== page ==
“I can’t remember why I first wanted to go to the desert,” Los Angeles-based artist Eric Merrell explains in the video below. “I had no idea what I was getting myself into. I remember feeling the heat through my shoes and just being struck by the odd landscape I was faced with. As you spend time there, you start to absorb it and you become more and more transfixed with it.”
Specifically, Merrell is inspired by Joshua Tree National Park, a southeastern California desert known for its toppling, spiky trees that look like something dreamed up by Dr. Seuss.
In his recent series “Nocturnes,” Merrell expands on an artistic legacy ignited by James Whistler in the 19th century — a painting created in the absence of direct light. The resulting images, often haunting and dreamlike, present reality like an apparition, obscured by the all-encompassing blanket of night.
Filmmaker Alec Ernest followed Merrell into the desert to document his unusual process. “His work really struck me when I first saw it,” Ernest explained to The Huffington Post. “I think there’s something really spooky about the shapes and palette. I love Joshua Tree and especially night hikes, so I immediately connected with the atmosphere he’s creating, the way things change at night.”
Ernest wanted to capture the otherworldly tenor of the desert after dark, presenting what’s historically a significant technical challenge. “A lot of times people shoot ‘day for night,’ shooting during the day and coloring it to look like nighttime,” the filmmaker explained. “But right around when we first started talking about doing a video with Eric, Sony came out with a new camera that could record in the dark. Without it, this video would have been impossible to make. Once we took it out to the desert we realized that no one had ever filmed Joshua Tree like this before.”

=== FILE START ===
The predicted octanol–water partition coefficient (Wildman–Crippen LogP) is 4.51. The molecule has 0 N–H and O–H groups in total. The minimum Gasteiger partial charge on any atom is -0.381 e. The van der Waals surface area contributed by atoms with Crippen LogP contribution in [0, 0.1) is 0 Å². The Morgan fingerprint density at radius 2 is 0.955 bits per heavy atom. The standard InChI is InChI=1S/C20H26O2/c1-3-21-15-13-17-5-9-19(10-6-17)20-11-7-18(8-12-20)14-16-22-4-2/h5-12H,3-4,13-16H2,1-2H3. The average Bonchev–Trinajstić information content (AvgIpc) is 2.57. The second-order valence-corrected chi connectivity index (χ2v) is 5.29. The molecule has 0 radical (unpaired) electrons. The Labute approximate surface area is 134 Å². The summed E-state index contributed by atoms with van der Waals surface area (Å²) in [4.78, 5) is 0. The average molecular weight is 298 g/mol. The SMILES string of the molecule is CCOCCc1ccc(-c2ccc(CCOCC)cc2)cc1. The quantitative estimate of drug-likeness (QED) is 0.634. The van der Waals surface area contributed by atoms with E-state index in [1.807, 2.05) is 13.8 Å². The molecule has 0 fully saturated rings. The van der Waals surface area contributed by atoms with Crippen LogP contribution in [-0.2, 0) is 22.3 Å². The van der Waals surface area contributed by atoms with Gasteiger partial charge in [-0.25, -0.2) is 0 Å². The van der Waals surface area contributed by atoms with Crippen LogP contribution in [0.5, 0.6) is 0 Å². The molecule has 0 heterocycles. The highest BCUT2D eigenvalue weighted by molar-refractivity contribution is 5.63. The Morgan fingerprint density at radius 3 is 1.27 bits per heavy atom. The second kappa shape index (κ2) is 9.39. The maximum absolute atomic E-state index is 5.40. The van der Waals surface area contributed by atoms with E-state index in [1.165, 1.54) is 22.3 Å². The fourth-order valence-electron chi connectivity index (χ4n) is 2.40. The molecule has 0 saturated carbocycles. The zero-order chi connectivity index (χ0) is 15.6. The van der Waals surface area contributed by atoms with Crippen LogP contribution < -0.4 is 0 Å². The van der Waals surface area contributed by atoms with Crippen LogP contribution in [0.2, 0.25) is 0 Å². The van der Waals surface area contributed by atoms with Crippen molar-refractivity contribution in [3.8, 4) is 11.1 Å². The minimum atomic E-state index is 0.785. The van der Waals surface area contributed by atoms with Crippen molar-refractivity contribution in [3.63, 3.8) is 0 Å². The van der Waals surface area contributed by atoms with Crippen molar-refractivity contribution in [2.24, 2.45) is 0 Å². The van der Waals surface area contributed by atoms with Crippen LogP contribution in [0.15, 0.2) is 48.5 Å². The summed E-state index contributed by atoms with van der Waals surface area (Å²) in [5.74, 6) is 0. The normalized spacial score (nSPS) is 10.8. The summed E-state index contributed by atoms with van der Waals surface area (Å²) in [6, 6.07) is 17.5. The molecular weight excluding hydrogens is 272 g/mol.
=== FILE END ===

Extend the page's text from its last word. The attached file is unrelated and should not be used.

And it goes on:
For Ernest, the main goal was capturing the desert on film as it exists in real life, as it inspires Merrell. “The way the wind comes and goes, or the way it seems completely silent but then you realize that there’s tiny critters scurrying around you. You can sort of see, but your sight is limited enough that your brain focuses on other sensory details to try to interpret. It’s a really mysterious and beautiful place. We wanted to show Eric exploring that environment and how it inspires him.”
Merrell’s resulting paintings, echoing landscapes by Edvard Munch or Maurice Denis, capture a world few of us see: the untouched desert illuminated by moonlight. The shadowy visions contain few references to the contemporary world, capturing a time and place that hasn’t changed much since Whistler coined the term “nocturne.”
In an art climate marked by new media explorations and subverting artistic norms, traditional landscape painting is often left out of the picture. “Landscape painting is certainly not in vogue right now,” Ernest said. “It has a reputation of being something of a hobbyist art form. But I think that’s the perfect place for a person like Eric to work in, because it means there’s so much opportunity to innovate.”
“I didn’t really believe that landscape paintings could be ‘cool,’ until I saw his work,” he added. “But the guy has Joshua trees and cactuses tattooed up and down his arms, I don’t think he’s thinking about landscape painting’s lot in the world too much.”
Watch “Nocturnes” below.
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